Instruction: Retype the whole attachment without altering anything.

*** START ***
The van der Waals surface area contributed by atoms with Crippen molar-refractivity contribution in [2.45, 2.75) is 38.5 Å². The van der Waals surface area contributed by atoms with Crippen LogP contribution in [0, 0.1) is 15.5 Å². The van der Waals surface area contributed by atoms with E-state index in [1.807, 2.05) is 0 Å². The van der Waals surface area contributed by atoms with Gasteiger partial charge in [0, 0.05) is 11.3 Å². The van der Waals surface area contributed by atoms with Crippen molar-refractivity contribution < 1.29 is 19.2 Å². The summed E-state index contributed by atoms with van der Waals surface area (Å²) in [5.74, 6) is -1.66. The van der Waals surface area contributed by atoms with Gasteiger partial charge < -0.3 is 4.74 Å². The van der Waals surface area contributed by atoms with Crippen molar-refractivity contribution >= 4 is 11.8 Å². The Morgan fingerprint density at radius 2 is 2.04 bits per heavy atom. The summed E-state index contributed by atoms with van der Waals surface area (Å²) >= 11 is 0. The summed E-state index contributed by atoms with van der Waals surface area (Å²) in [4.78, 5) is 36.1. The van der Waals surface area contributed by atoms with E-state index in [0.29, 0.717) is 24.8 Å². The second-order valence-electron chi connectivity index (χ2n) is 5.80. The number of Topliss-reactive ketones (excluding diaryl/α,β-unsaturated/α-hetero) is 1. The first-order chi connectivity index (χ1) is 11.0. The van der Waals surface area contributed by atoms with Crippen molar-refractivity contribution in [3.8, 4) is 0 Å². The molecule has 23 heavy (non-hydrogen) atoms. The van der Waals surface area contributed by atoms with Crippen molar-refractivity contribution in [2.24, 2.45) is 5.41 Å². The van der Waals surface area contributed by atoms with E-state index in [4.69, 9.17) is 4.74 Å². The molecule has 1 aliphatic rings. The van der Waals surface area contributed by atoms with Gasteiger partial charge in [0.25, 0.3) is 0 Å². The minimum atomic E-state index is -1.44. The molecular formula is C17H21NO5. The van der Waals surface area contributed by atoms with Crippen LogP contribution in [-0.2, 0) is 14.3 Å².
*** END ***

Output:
The van der Waals surface area contributed by atoms with Crippen molar-refractivity contribution in [2.45, 2.75) is 38.5 Å². The van der Waals surface area contributed by atoms with Crippen LogP contribution in [0, 0.1) is 15.5 Å². The van der Waals surface area contributed by atoms with E-state index in [1.807, 2.05) is 0 Å². The van der Waals surface area contributed by atoms with Gasteiger partial charge in [0, 0.05) is 11.3 Å². The van der Waals surface area contributed by atoms with Crippen molar-refractivity contribution < 1.29 is 19.2 Å². The summed E-state index contributed by atoms with van der Waals surface area (Å²) in [5.74, 6) is -1.66. The van der Waals surface area contributed by atoms with Gasteiger partial charge < -0.3 is 4.74 Å². The van der Waals surface area contributed by atoms with Crippen molar-refractivity contribution >= 4 is 11.8 Å². The Morgan fingerprint density at radius 2 is 2.04 bits per heavy atom. The summed E-state index contributed by atoms with van der Waals surface area (Å²) >= 11 is 0. The summed E-state index contributed by atoms with van der Waals surface area (Å²) in [4.78, 5) is 36.1. The van der Waals surface area contributed by atoms with E-state index in [0.29, 0.717) is 24.8 Å². The second-order valence-electron chi connectivity index (χ2n) is 5.80. The number of Topliss-reactive ketones (excluding diaryl/α,β-unsaturated/α-hetero) is 1. The first-order chi connectivity index (χ1) is 11.0. The van der Waals surface area contributed by atoms with Crippen molar-refractivity contribution in [3.8, 4) is 0 Å². The molecule has 23 heavy (non-hydrogen) atoms. The van der Waals surface area contributed by atoms with Crippen molar-refractivity contribution in [2.24, 2.45) is 5.41 Å². The van der Waals surface area contributed by atoms with E-state index in [4.69, 9.17) is 4.74 Å². The molecule has 1 aliphatic rings. The van der Waals surface area contributed by atoms with Gasteiger partial charge in [0.25, 0.3) is 0 Å². The minimum atomic E-state index is -1.44. The molecular formula is C17H21NO5. The van der Waals surface area contributed by atoms with Crippen LogP contribution in [-0.2, 0) is 14.3 Å².